With winter approaching, the interpretive signage surrounding the restoration site has been temporarily moved inside and will be reinstalled in the spring.
Conservators at Skylight Studios in Woburn continue their efforts restoring the bronze bas relief, and the stone conservators in Lenox, MA are working on the conservation of the granite and marble that surround the Memorial. We expect the project to last into the spring of 2021.
The bronze bas relief is currently being conserved at Skylight Studios in Woburn. Read the Boston Globe feature.
The hoisting of the bronze bas-relief dramatically took place. The bronze was lifted off its base and brought safely down to rest on Beacon Street Mall before being placed on a flatbed truck for the successful transport to Woburn early Tuesday, August 18, 2020. View photos of the removal of the Memorial for restoration.
The steel support structure, or “shark cage” has been completed around the memorial. Next up, wood support structures will be built around the “cage” that will limit the movement of the bronze during transportation to the conservator’s studio in Woburn, MA.
Removal of the stone surround at the Shaw 54th Memorial continues. The blue tape indicates the granite units that are recommended to be removed and reset. Everything will be restored offsite and returned in the fall.
The construction company is removing the coping stones, the pieces of marble that form the top of the Memorial. They will be crated and taken to the conservation facility.
The plaza balustrade sections of the Memorial are being removed and placed into wooden crates for transport to the conservation facility.
900 feet of interpretive signage is being installed along the construction fencing, revealing the story of the Civil War, the 54th Regiment, and the Memorial that commemorates it. Installation of the interpretive signage – a museum without walls for all to engage with and enjoy – will be completed by week’s end and remain in place through the completion of the restoration process.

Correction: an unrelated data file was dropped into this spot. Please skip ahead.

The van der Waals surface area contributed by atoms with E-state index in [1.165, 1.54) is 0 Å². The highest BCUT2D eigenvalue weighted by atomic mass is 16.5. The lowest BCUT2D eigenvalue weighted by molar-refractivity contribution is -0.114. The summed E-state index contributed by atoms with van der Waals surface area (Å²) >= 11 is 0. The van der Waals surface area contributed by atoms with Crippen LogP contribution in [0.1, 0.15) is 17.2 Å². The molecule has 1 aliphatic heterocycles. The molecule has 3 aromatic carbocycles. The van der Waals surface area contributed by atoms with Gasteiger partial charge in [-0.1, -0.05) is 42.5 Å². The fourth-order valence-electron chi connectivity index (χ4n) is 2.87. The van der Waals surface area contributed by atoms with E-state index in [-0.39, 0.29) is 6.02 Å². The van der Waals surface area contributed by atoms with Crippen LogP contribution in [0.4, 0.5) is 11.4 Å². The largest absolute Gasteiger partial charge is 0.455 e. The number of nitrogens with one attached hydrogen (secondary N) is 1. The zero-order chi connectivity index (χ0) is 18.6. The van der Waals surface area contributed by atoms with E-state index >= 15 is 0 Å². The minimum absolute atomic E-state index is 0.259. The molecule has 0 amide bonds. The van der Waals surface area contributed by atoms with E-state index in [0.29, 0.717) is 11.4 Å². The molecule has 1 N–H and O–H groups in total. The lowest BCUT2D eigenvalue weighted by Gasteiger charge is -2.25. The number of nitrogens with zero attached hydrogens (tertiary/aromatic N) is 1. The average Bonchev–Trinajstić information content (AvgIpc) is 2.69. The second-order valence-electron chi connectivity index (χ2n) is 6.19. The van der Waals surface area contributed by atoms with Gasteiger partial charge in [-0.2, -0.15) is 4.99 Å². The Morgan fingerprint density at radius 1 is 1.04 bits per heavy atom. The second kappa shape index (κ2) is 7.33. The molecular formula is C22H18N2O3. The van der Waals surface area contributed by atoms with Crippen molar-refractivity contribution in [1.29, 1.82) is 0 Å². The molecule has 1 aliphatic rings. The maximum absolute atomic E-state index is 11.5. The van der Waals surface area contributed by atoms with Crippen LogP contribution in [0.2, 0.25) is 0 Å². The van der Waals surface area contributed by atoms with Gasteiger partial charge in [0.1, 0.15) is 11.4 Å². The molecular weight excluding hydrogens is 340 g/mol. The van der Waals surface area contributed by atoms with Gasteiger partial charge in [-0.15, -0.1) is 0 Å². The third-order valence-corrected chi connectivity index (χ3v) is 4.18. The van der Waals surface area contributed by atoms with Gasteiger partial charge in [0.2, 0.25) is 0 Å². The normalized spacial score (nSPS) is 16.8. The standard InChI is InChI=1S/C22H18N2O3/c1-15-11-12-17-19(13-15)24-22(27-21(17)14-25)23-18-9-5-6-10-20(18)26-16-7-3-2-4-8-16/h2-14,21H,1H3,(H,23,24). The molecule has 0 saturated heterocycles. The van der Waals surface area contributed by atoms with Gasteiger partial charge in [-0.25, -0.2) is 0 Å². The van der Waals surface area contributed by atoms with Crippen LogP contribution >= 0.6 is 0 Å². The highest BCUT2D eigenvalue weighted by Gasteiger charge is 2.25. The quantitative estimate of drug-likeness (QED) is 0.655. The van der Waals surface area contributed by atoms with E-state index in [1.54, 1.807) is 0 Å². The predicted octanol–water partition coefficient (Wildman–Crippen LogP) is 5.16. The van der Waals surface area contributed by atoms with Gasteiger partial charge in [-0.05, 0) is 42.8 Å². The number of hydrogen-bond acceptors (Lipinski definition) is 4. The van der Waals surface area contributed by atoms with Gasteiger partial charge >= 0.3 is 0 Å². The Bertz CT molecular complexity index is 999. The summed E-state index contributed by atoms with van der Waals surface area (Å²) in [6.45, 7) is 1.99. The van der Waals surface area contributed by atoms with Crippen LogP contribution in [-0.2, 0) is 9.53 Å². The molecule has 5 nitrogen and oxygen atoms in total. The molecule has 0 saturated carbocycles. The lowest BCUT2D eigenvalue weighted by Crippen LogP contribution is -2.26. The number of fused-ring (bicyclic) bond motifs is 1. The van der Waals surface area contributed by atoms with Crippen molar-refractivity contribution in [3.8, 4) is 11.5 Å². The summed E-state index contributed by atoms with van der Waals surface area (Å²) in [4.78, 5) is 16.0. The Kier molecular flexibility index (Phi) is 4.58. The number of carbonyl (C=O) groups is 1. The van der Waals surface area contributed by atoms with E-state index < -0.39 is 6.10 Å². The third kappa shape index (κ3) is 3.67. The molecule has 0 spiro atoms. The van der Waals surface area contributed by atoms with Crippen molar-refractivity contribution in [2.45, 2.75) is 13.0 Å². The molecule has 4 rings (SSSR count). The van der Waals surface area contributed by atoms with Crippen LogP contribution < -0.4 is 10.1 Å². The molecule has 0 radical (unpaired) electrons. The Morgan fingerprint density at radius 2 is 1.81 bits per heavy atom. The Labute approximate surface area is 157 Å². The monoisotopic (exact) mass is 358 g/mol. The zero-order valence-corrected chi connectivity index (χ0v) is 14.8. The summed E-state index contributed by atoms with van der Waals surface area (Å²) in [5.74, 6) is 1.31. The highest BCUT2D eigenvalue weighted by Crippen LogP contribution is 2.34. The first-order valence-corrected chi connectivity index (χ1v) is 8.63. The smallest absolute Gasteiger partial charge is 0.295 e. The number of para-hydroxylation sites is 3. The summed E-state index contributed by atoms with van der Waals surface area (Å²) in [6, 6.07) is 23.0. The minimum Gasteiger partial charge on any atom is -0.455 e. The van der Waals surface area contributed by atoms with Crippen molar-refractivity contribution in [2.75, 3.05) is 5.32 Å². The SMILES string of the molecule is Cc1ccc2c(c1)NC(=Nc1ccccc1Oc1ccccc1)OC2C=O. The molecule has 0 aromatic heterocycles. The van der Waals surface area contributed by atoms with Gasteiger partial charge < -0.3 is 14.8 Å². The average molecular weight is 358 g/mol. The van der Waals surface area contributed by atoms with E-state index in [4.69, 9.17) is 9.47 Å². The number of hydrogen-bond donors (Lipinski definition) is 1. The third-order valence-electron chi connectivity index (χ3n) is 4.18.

Shoring of the monument, stone removal preparation (including mortar joint cutting and stone cleaning method mockups) will continue for the next several weeks, led by Louis C. Allegrone Construction with support from design consultant Silman Structural Engineers. Starting in July, the bronze and stone will be removed from the plaza level up and taken offsite for conservation.
We are excited to partner with EarthCam to provide a photo time-lapse of the restoration process. This time-lapse provides two views of the restoration of the Memorial on Boston Common. Visit the following webpage to explore the time-lapse video of the restoration: Shaw 54th Memorial Time Lapse.
We’re excited to partner with Hoverlay to create an Augmented Reality experience, which brings the Shaw 54th Regiment Memorial, Boston’s most iconic work of public art, right into your living room.
This Augmented Reality experience is available to anyone at home, using your phone, on the Hoverlay app. Search for the Shaw54MemorialAtHome channel or use this direct link to the Shaw 54th Memorial AR experience on your mobile device.
Private funds built the Shaw 54th Regiment Memorial, which was given to the City of Boston on May 31, 1897. By the late 20th century, after decades of neglect, the Memorial was in extremely poor condition, a victim of corrosion and vandalism. In 1981, the Friends of the Public Garden convened the Committee to Save the Shaw/54th Regiment Memorial and led a campaign to raise over $200,000 for the monument’s restoration and to establish an endowment for its care. The Friends has been caring for it ever since.
In 2015, while working on the Memorial, stone conservators inform the Friends that the monument’s brick core has become deteriorated from water penetration over time, making it vulnerable to seismic events. An engineering study is conducted, leading to a $2.8 project to reconstruct and stabilize the Memorial. The National Park Service joins the Friends and City of Boston in the work, successfully securing 50% of the funding through the national Helium Fund and becomes the lead partner – a requirement for use of Helium Act funds. The City and the Friends provide the other 50%, supported by a generous grant from the Harold Whitworth Pierce Charitable Trust.